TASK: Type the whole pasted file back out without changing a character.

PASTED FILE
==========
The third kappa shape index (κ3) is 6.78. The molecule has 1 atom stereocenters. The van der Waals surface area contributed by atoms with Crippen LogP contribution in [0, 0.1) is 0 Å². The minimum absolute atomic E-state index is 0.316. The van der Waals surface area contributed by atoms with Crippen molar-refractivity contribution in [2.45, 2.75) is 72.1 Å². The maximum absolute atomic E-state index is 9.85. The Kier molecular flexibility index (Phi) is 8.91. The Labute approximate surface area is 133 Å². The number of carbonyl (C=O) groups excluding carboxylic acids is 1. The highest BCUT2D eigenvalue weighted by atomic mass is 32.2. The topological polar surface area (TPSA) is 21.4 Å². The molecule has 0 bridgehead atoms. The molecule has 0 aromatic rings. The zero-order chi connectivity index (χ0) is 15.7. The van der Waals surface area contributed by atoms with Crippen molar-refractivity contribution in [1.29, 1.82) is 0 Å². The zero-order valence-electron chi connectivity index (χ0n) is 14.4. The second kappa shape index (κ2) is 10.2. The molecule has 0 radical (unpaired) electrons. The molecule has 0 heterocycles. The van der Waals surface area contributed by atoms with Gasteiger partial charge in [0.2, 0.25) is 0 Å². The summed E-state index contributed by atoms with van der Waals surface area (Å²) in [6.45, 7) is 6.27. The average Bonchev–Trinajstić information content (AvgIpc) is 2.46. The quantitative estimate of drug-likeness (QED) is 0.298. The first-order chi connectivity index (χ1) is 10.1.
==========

The third kappa shape index (κ3) is 6.78. The molecule has 1 atom stereocenters. The van der Waals surface area contributed by atoms with Crippen LogP contribution in [0, 0.1) is 0 Å². The minimum absolute atomic E-state index is 0.316. The van der Waals surface area contributed by atoms with Crippen molar-refractivity contribution in [2.45, 2.75) is 72.1 Å². The maximum absolute atomic E-state index is 9.85. The Kier molecular flexibility index (Phi) is 8.91. The Labute approximate surface area is 133 Å². The number of carbonyl (C=O) groups excluding carboxylic acids is 1. The highest BCUT2D eigenvalue weighted by atomic mass is 32.2. The topological polar surface area (TPSA) is 21.4 Å². The molecule has 0 bridgehead atoms. The molecule has 0 aromatic rings. The zero-order chi connectivity index (χ0) is 15.7. The van der Waals surface area contributed by atoms with Crippen molar-refractivity contribution in [1.29, 1.82) is 0 Å². The zero-order valence-electron chi connectivity index (χ0n) is 14.4. The second kappa shape index (κ2) is 10.2. The molecule has 0 radical (unpaired) electrons. The molecule has 0 heterocycles. The van der Waals surface area contributed by atoms with Gasteiger partial charge in [0.2, 0.25) is 0 Å². The summed E-state index contributed by atoms with van der Waals surface area (Å²) in [6.45, 7) is 6.27. The average Bonchev–Trinajstić information content (AvgIpc) is 2.46. The quantitative estimate of drug-likeness (QED) is 0.298. The first-order chi connectivity index (χ1) is 10.1.